If you were told to jump off of a bridge would you?
Perhaps it would depend on who was doing the asking. Our heroine has spunk and a sense of humor, however suffers from an extreme case of inappropriate clothing. When things take a turn from dangerous to worse what will she do when fantasy becomes reality? Warning: May include hot leather clad men, singing and demons.
Who is this Jen Wylie?
Jennifer Wylie was born and raised in Ontario, Canada. In a cosmic twist of fate she dislikes the snow and cold. Before settling down to raise a family, she attained a BA from Queens University and worked in retail and sales. Thanks to her mother she acquired a love of books at an early age and began writing in public school. She constantly has stories floating around in her head, and finds it amazing most people don’t. Jennifer writes various forms of fantasy, both novels and short stories. Sweet light is her debut novel.
My mother’s voice popped into my head; “Would you jump off a bridge if so-and-so asked you too?”
I would of course reward her with my classic eye roll and a dragged out, “M-o-o-o-m!”
But there I stood on a bridge being asked to jump. Well, more like told to jump. The knife poking, none too gently, into my lower back clearly indicated the asking part wasn’t really applicable.
I pursed my lips together tightly, as a very childish, Don’t wanna, threatened to escape them.
Being a smart ass right now probably wouldn’t make my situation any better. My cheek still stung from the backhanded slap Mr. So-and-so had given me when we’d first met, as he tried to pick me up on my way home from Avery’s Bar. He hadn’t appreciated my witty negative comment then, and I doubt he’d like one now.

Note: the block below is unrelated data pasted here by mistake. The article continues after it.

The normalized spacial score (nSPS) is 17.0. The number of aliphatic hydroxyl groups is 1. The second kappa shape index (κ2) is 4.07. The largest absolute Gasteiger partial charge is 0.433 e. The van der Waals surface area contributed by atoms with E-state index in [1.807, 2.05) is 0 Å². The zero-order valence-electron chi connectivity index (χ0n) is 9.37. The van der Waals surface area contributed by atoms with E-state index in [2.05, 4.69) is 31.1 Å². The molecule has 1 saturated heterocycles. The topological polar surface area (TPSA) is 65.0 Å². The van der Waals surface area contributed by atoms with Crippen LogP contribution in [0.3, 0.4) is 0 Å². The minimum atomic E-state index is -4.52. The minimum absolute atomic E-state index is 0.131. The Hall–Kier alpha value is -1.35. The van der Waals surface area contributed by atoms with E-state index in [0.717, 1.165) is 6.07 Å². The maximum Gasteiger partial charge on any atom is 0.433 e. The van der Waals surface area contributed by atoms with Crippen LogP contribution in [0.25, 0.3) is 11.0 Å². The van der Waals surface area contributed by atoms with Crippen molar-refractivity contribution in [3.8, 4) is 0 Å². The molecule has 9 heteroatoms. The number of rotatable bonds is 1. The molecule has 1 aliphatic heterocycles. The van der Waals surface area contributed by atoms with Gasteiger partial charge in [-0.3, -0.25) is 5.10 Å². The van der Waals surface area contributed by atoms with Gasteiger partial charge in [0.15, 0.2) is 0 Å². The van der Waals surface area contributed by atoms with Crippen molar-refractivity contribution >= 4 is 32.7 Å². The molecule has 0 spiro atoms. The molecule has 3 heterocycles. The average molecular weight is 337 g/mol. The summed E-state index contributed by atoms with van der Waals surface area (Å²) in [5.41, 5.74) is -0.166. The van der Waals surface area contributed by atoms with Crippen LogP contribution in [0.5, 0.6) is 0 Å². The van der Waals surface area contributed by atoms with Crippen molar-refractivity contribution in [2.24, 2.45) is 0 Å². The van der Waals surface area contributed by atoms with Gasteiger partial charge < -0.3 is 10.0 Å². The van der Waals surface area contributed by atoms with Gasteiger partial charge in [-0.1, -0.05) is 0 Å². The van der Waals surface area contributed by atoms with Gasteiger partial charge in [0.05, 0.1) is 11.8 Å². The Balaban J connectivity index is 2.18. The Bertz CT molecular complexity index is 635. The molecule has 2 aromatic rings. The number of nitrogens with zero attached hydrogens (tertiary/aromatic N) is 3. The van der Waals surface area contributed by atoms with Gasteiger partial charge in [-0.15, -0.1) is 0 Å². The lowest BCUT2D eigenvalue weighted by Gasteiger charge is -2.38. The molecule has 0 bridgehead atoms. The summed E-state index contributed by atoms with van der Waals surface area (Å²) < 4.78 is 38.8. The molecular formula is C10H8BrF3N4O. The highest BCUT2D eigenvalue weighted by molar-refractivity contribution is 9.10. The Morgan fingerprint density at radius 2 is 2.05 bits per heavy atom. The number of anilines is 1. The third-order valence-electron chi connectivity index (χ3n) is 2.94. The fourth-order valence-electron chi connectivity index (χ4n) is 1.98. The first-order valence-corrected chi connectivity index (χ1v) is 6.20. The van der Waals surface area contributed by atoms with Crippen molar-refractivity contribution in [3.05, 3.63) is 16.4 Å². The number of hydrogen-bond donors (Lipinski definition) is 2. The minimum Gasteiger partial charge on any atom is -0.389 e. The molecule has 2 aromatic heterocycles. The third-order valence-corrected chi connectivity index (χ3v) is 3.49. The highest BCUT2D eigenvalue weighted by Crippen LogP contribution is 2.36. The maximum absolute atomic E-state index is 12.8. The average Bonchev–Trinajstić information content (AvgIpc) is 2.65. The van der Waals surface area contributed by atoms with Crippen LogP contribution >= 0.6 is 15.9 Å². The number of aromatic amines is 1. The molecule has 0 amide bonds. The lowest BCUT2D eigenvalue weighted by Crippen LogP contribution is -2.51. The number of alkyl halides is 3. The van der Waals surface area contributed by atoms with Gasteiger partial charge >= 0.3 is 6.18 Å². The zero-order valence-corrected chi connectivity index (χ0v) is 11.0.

“I told you to jump.” His voice growled low in my ear as the knife pushed harder against the center of my back. He leaned into me from behind and I shivered at his closeness to me.
His sanity level couldn’t be very high. What a piece of work, this slimeball. I decided Slimeball would be the perfect name for him. His dark greasy hair, smelly clothes and the filthy hands he had used to grab me off the street, and drag me up here.
“Why?” I suddenly asked, staring down into the darkness below the bridge. It was an old abandoned railway bridge, not even overly high. The likelihood of me splattering to my death wasn’t very large. I’d probably just end up breaking a whole lot of bones.
I didn’t get why he wanted me to do this. Other than smacking me around a little, and some gentle prodding with the large nasty knife, he hadn’t tried anything with me. I’d expected to be dragged off and raped, or murdered, or at least robbed, but not told to jump off a little bridge.
Slimeball didn’t answer my question; he just poked me with the knife again. “Jump.”